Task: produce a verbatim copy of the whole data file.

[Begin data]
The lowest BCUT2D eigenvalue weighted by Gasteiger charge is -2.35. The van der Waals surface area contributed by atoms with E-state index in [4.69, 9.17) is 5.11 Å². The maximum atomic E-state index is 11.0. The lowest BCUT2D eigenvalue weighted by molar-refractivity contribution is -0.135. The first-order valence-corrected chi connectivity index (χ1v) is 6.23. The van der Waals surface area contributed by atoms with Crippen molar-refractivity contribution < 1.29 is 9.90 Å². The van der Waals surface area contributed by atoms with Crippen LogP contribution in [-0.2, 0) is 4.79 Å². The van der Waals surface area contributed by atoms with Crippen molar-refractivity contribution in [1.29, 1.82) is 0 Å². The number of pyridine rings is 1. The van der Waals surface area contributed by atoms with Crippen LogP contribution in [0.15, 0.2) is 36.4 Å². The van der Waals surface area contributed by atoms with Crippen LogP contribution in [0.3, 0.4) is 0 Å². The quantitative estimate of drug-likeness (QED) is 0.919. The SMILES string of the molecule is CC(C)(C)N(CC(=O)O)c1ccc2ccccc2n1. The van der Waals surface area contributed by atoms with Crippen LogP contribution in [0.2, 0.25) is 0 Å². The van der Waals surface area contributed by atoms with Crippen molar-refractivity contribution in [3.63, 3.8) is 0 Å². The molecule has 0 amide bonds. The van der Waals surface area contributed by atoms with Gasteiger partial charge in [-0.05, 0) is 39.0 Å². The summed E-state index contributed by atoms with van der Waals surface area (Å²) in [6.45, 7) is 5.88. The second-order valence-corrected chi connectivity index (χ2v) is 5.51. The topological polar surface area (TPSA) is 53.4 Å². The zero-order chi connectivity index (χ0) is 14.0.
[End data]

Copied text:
The lowest BCUT2D eigenvalue weighted by Gasteiger charge is -2.35. The van der Waals surface area contributed by atoms with E-state index in [4.69, 9.17) is 5.11 Å². The maximum atomic E-state index is 11.0. The lowest BCUT2D eigenvalue weighted by molar-refractivity contribution is -0.135. The first-order valence-corrected chi connectivity index (χ1v) is 6.23. The van der Waals surface area contributed by atoms with Crippen molar-refractivity contribution < 1.29 is 9.90 Å². The van der Waals surface area contributed by atoms with Crippen LogP contribution in [-0.2, 0) is 4.79 Å². The van der Waals surface area contributed by atoms with Crippen molar-refractivity contribution in [1.29, 1.82) is 0 Å². The number of pyridine rings is 1. The van der Waals surface area contributed by atoms with Crippen LogP contribution in [0.15, 0.2) is 36.4 Å². The van der Waals surface area contributed by atoms with Crippen LogP contribution in [0.3, 0.4) is 0 Å². The quantitative estimate of drug-likeness (QED) is 0.919. The SMILES string of the molecule is CC(C)(C)N(CC(=O)O)c1ccc2ccccc2n1. The van der Waals surface area contributed by atoms with Crippen LogP contribution in [0.2, 0.25) is 0 Å². The van der Waals surface area contributed by atoms with Crippen molar-refractivity contribution in [3.63, 3.8) is 0 Å². The molecule has 0 amide bonds. The van der Waals surface area contributed by atoms with Gasteiger partial charge in [-0.05, 0) is 39.0 Å². The summed E-state index contributed by atoms with van der Waals surface area (Å²) in [6.45, 7) is 5.88. The second-order valence-corrected chi connectivity index (χ2v) is 5.51. The topological polar surface area (TPSA) is 53.4 Å². The zero-order chi connectivity index (χ0) is 14.0.